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The definitive biography of the deeply complex and widely misunderstood matinee idol of Hollywood's Golden Age.

Devastatingly handsome, broad-shouldered and clean-cut, Rock Hudson was the ultimate movie star. The embodiment of romantic masculinity in American film throughout the '50s and '60s, Hudson reigned supreme as the king of Hollywood.

As an Oscar-nominated leading man, Hudson won acclaim for his performances in glossy melodramas (Magnificent Obsession) , western epics (Giant) and blockbuster bedroom farces (Pillow Talk) . In the '70s and '80s, Hudson successfully transitioned to television; his long-running series McMillan & Wife and a recurring role on Dynasty introduced him to a whole new generation of fans.

The icon worshipped by moviegoers and beloved by his colleagues appeared to have it all. Yet beneath the suave and commanding star persona, there was an insecure, deeply conflicted, and all too vulnerable human being. Growing up poor in Winnetka, Illinois, Hudson was abandoned by his biological father, abused by an alcoholic stepfather, and controlled by his domineering mother.

Despite seemingly insurmountable obstacles, Hudson was determined to become an actor at all costs. After signing with the powerful but predatory agent Henry Willson, the young hopeful was transformed from a clumsy, tongue-tied truck driver into Universal Studio's resident Adonis. In a more conservative era, Hudson's wholesome, straight arrow screen image was at odds with his closeted homosexuality.

As a result of his gay relationships and clandestine affairs, Hudson was continually threatened with public exposure, not only by scandal sheets like Confidential but by a number of his own partners. For years, Hudson dodged questions concerning his private life, but in 1985 the public learned that the actor was battling AIDS. The disclosure that such a revered public figure had contracted the illness focused worldwide attention on the epidemic.

Drawing on more than 100 interviews with co-stars, family members and former companions, All That Heaven Allows finally delivers a complete and nuanced portrait of one of the most fascinating stars in cinema history.

Author Mark Griffin provides new details concerning Hudson's troubled relationships with wife Phyllis Gates and boyfriend Marc Christian. And here, for the first time, is an in-depth exploration of Hudson's classic films, including Written on the Wind, A Farewell to Arms, and the cult favorite Seconds. With unprecedented access to private journals, personal correspondence, and production files, Griffin pays homage to the idol whose life and death had a lasting impact on American culture.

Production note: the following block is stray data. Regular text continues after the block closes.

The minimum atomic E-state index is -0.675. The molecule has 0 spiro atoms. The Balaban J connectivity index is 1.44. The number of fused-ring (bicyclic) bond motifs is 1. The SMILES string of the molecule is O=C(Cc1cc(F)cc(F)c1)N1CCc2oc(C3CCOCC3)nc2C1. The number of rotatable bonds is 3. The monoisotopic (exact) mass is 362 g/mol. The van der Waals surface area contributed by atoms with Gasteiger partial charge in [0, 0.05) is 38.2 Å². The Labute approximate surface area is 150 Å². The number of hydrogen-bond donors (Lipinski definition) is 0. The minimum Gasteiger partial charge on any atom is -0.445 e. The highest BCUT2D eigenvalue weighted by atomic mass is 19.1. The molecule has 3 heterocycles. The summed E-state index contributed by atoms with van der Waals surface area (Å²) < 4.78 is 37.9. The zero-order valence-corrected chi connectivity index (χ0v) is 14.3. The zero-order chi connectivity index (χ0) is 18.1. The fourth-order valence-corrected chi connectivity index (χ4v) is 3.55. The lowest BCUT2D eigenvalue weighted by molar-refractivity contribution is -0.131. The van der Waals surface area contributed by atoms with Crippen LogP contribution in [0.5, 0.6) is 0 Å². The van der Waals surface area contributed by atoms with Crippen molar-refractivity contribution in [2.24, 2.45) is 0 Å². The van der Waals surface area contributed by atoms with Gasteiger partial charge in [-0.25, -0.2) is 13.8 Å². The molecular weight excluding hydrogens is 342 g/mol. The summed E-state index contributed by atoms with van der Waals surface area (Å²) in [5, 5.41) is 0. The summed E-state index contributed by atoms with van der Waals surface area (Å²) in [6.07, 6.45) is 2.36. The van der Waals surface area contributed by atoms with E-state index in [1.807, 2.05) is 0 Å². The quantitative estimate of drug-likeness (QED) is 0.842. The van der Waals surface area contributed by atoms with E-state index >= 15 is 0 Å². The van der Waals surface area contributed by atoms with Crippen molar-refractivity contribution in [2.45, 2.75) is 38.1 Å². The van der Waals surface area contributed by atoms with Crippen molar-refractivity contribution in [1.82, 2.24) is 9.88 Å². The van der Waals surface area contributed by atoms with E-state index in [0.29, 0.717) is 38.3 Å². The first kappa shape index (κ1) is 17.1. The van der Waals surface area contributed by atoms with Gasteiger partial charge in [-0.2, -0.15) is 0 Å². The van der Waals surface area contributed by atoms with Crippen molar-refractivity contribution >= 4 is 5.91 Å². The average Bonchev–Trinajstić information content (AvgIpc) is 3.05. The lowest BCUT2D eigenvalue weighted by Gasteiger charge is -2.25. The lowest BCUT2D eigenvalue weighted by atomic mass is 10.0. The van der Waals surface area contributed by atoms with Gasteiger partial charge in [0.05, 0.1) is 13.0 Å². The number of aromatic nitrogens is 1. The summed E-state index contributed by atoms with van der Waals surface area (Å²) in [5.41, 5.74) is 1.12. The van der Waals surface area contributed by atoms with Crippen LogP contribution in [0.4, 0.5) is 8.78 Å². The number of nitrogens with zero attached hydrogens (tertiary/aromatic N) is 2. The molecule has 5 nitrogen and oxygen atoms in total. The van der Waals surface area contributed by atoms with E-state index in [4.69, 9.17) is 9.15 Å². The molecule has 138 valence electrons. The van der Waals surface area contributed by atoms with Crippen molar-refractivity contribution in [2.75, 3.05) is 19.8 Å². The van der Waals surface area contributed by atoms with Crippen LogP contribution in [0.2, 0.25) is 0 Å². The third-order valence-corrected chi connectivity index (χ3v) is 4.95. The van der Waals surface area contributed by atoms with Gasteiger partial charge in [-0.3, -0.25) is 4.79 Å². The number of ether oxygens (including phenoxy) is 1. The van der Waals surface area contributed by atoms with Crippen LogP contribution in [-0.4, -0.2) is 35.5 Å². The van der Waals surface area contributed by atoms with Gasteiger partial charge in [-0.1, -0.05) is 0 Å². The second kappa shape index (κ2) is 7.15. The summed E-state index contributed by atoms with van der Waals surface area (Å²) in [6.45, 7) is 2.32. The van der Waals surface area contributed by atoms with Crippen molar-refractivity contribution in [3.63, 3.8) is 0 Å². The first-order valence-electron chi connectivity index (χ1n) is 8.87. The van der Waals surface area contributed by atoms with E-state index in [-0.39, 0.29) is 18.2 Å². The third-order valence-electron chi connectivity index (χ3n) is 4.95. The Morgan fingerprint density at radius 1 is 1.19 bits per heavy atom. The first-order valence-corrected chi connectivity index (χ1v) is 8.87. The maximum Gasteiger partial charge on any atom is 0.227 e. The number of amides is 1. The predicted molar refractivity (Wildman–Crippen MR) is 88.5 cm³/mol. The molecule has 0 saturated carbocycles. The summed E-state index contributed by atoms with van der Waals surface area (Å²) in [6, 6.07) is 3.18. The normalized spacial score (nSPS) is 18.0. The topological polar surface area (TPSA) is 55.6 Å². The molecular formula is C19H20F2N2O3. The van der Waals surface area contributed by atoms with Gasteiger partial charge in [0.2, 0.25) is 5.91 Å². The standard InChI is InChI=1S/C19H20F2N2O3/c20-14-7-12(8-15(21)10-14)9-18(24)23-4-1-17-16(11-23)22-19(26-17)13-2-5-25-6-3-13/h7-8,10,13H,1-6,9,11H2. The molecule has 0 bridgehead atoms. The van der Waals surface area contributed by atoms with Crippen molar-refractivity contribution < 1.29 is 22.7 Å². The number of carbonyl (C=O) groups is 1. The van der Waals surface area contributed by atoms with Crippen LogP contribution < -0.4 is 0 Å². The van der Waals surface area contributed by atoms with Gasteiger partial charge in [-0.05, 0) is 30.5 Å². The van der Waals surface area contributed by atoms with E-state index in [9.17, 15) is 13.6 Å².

About the Author

Mark Griffin

Mark Griffin is a Westerner who was born in the 1950's in the Pacific Northwest. His early adult years were spent in the aggressive pursuit of higher knowledge and purpose.While a young man, Mark's studies in art and music brought him to the San Francisco Bay area. There in 1976 he met his Guru, Baba Muktananda. After years of full-time immersion in the study of meditation, Mark encountered a milestone of extreme spiritual significance - entrance into the advanced state of consciousness known as Nirvikalpa Samadhi. After Muktananda died, Mark continued to study with the great teachers of the Kagyu tradition, Kalu Rinpoche and Chogyam Trungpa, who supported the maturing and stabilizing of his abilities.In 1989, after attracting several interested students, Mark began to teach meditation. He and his students relocated to Los Angeles and started the Hard Light Center of Awakening, an association dedicated to the art and science of awareness of the Self. Visit www.hardlight.org for more information on this vibrant teaching center.When Mark Griffin met Baba Muktananda he immediately realized that Baba was his Guru, his true teacher. Baba's Guru was the great saint of India, Bhagawan Nityananda of Ganeshpuri. It is with the blessings of these remarkable Siddhas that Mark carries on his inspiring teachings.

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